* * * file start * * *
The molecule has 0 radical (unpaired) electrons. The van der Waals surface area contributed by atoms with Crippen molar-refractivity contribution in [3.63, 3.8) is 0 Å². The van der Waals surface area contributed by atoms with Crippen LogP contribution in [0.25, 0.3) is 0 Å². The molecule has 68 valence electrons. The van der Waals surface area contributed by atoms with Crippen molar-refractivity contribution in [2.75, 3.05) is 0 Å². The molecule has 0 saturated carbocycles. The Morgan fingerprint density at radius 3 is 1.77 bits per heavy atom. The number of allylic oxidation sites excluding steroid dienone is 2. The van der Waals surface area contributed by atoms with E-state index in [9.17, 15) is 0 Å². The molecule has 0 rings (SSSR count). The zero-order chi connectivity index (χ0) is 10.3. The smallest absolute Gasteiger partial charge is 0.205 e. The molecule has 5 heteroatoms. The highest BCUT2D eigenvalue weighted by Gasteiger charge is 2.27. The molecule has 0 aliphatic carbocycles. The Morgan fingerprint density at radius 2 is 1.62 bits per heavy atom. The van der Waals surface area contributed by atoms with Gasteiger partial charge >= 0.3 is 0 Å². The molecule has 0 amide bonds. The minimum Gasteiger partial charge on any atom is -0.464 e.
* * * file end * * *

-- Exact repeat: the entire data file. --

The molecule has 0 radical (unpaired) electrons. The van der Waals surface area contributed by atoms with Crippen molar-refractivity contribution in [3.63, 3.8) is 0 Å². The van der Waals surface area contributed by atoms with Crippen LogP contribution in [0.25, 0.3) is 0 Å². The molecule has 68 valence electrons. The van der Waals surface area contributed by atoms with Crippen molar-refractivity contribution in [2.75, 3.05) is 0 Å². The molecule has 0 saturated carbocycles. The Morgan fingerprint density at radius 3 is 1.77 bits per heavy atom. The number of allylic oxidation sites excluding steroid dienone is 2. The van der Waals surface area contributed by atoms with E-state index in [9.17, 15) is 0 Å². The molecule has 0 rings (SSSR count). The zero-order chi connectivity index (χ0) is 10.3. The smallest absolute Gasteiger partial charge is 0.205 e. The molecule has 5 heteroatoms. The highest BCUT2D eigenvalue weighted by Gasteiger charge is 2.27. The molecule has 0 aliphatic carbocycles. The Morgan fingerprint density at radius 2 is 1.62 bits per heavy atom. The van der Waals surface area contributed by atoms with Gasteiger partial charge >= 0.3 is 0 Å². The molecule has 0 amide bonds. The minimum Gasteiger partial charge on any atom is -0.464 e.